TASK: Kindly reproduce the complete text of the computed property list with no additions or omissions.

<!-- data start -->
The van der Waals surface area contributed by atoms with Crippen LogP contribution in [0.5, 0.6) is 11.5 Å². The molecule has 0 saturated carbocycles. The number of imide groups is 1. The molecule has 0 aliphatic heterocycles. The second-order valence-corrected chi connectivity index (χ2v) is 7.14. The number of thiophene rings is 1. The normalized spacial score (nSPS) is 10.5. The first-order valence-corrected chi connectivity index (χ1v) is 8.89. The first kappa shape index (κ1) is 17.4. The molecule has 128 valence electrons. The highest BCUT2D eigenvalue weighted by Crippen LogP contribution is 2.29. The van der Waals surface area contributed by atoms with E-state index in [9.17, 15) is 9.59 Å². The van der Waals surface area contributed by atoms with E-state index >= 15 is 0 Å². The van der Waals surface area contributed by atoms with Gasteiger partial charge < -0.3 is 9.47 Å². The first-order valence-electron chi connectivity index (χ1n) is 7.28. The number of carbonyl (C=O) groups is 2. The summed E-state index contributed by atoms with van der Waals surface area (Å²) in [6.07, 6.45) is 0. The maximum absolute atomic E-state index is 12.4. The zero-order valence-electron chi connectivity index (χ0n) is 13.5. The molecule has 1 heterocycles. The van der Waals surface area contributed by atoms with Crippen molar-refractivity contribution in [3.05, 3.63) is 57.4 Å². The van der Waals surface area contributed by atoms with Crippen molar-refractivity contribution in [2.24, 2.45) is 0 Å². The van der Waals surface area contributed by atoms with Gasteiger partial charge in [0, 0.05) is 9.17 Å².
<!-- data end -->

The van der Waals surface area contributed by atoms with Crippen LogP contribution in [0.5, 0.6) is 11.5 Å². The molecule has 0 saturated carbocycles. The number of imide groups is 1. The molecule has 0 aliphatic heterocycles. The second-order valence-corrected chi connectivity index (χ2v) is 7.14. The number of thiophene rings is 1. The normalized spacial score (nSPS) is 10.5. The first-order valence-corrected chi connectivity index (χ1v) is 8.89. The first kappa shape index (κ1) is 17.4. The molecule has 128 valence electrons. The highest BCUT2D eigenvalue weighted by Crippen LogP contribution is 2.29. The van der Waals surface area contributed by atoms with E-state index in [9.17, 15) is 9.59 Å². The van der Waals surface area contributed by atoms with E-state index >= 15 is 0 Å². The van der Waals surface area contributed by atoms with Gasteiger partial charge < -0.3 is 9.47 Å². The first-order valence-electron chi connectivity index (χ1n) is 7.28. The number of carbonyl (C=O) groups is 2. The summed E-state index contributed by atoms with van der Waals surface area (Å²) in [6.07, 6.45) is 0. The maximum absolute atomic E-state index is 12.4. The zero-order valence-electron chi connectivity index (χ0n) is 13.5. The molecule has 1 heterocycles. The van der Waals surface area contributed by atoms with Crippen molar-refractivity contribution in [3.05, 3.63) is 57.4 Å². The van der Waals surface area contributed by atoms with Crippen molar-refractivity contribution in [2.24, 2.45) is 0 Å². The van der Waals surface area contributed by atoms with Gasteiger partial charge in [0, 0.05) is 9.17 Å².